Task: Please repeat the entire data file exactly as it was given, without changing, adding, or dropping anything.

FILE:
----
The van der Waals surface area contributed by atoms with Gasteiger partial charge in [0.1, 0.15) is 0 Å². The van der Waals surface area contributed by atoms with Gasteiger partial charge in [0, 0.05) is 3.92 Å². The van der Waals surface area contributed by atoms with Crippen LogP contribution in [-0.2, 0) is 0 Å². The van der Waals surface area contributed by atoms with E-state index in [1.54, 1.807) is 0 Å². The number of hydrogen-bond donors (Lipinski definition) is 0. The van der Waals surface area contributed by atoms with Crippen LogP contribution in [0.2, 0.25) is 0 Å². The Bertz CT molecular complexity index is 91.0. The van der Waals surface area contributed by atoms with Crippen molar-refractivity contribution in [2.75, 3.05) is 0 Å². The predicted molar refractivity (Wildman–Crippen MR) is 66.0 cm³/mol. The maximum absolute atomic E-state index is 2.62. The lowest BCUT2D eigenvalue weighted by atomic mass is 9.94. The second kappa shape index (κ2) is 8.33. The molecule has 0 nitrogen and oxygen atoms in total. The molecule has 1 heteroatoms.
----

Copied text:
The van der Waals surface area contributed by atoms with Gasteiger partial charge in [0.1, 0.15) is 0 Å². The van der Waals surface area contributed by atoms with Gasteiger partial charge in [0, 0.05) is 3.92 Å². The van der Waals surface area contributed by atoms with Crippen LogP contribution in [-0.2, 0) is 0 Å². The van der Waals surface area contributed by atoms with E-state index in [1.54, 1.807) is 0 Å². The number of hydrogen-bond donors (Lipinski definition) is 0. The van der Waals surface area contributed by atoms with Crippen LogP contribution in [0.2, 0.25) is 0 Å². The Bertz CT molecular complexity index is 91.0. The van der Waals surface area contributed by atoms with Crippen molar-refractivity contribution in [2.75, 3.05) is 0 Å². The predicted molar refractivity (Wildman–Crippen MR) is 66.0 cm³/mol. The maximum absolute atomic E-state index is 2.62. The lowest BCUT2D eigenvalue weighted by atomic mass is 9.94. The second kappa shape index (κ2) is 8.33. The molecule has 0 nitrogen and oxygen atoms in total. The molecule has 1 heteroatoms.